The major reform carried out regarding the integration of transportation systems, as well as the quality and quantity of the modes, is one strategy to shift the mode choice of Jakarta citizens from private vehicles to mass transportation. What can determine the mode of choice of travelers then becomes essential to achieving the desired urban mobility pattern, free from traffic jams. It does not rule out the possibility that route coverage and time and safety reliability, especially offered by rail-based systems such as MRT, LRT, and commuter lines, tend to be promising pulling factors affecting the shifting decisions. Commuters from the buffer cities of Jakarta who still prefer to take trains and buses are clear evidence that distance and fare could become among the main factors influencing transport mode decisions. The government, together with transportation service providers, has tried to influence the mode choice made by various groups regardless of education, income, and demographics such as age and gender by accommodating the needs of vulnerable groups.

Urban mobility consists of two major issues: congestion and pollution. Advanced alternatives such as electric vehicles (EVs) have come and are currently on the verge of becoming one of the ways to reduce air pollution from road transport as an impact of severe traffic. Car manufacturers are now competing to create both hybrid technology and 100% electrified engines. The paradigm of using electric cars or motorbikes as an attempt to fight climate change is not entirely wrong, but it also falls short of providing a complete solution to urban traffic issues. If the private EV program is being strongly encouraged to meet the private vehicle usage demand wrapped with environmentally friendly and low-emission cover, how about traffic jams? When the strategy of shifting to private EVs is launched without thinking of uncontrolled widespread ownership of private vehicles, we will most likely continue to see its snowball effects like high dependency on private vehicles, congestion, and greater demand for increased road capacity in the next couple of decades.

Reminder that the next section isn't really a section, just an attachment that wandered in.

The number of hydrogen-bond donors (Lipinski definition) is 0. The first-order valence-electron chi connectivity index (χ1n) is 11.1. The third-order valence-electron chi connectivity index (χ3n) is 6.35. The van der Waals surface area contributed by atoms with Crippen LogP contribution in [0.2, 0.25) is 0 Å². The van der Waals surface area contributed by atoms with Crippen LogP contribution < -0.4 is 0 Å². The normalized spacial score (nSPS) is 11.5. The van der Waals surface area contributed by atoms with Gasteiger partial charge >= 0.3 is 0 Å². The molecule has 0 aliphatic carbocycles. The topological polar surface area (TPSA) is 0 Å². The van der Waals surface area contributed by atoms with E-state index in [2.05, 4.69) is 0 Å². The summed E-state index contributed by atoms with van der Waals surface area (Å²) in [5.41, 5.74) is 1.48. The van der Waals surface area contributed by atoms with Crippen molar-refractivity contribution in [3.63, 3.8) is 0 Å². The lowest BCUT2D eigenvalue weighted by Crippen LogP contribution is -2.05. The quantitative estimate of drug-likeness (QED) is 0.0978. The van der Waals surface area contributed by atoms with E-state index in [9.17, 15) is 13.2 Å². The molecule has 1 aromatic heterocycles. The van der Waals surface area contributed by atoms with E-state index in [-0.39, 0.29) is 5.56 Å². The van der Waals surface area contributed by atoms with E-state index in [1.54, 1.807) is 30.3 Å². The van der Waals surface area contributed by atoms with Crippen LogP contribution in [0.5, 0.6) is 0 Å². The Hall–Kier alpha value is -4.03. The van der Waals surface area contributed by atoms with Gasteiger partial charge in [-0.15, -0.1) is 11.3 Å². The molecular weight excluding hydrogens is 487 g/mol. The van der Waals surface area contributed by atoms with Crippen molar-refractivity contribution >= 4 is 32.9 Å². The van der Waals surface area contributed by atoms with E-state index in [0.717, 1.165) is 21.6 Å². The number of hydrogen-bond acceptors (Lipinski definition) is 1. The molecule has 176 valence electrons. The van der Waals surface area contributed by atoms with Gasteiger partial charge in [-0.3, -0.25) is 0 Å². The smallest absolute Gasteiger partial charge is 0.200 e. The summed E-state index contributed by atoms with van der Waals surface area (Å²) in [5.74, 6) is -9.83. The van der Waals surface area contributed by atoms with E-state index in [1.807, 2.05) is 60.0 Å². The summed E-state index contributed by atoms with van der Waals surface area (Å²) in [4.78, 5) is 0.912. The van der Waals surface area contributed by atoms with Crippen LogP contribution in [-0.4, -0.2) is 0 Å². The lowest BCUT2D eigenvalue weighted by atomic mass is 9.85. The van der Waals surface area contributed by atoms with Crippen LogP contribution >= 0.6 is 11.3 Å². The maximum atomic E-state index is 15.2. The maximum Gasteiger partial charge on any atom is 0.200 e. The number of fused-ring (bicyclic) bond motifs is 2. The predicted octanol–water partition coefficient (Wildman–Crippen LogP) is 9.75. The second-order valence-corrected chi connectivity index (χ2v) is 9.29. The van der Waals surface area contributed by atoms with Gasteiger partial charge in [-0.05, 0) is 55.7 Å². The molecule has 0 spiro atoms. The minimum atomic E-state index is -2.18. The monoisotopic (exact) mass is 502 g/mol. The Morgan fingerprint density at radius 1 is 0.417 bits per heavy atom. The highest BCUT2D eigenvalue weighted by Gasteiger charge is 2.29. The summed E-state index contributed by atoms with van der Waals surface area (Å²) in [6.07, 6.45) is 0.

Spending hours traveling to the office and vice versa every day because of road congestion is not normal. Without a car, it is, in fact, not easy to get around Jakarta. There must be a change that comes not only from infrastructure and regulation but also from our consciousness. The Jakartans must start to reconsider their regular commuting routines and choose more eco-friendly and effective forms of transportation. Following the trend of greening urban mobility does not mean electrifying all infrastructure. However, how cities can provide a model of urban mobility that maximizes the integration of mass transportation with the development of clean technology such as EVs, thus encouraging lifestyle changes, is fundamentally required. In the meantime, Jakarta should also be prepared for all possible transformations that may arise from the different capital city leaders and policies they will bring to the table.

Nadiya Pranindita
Nadiya Pranindita
Nadiya Pranindita (Energy and Environment enthusiast, Master of Engineering) With urban and regional planning and development background, Nadiya is well-experienced in dealing with spatial planning, environment, urban economic, and socio-policy analysis. Having been the Urban and Energy Economics Laboratory member in Tokyo Institute of Technology for two years had also framed her to be familiar with energy, environment, and econometric models.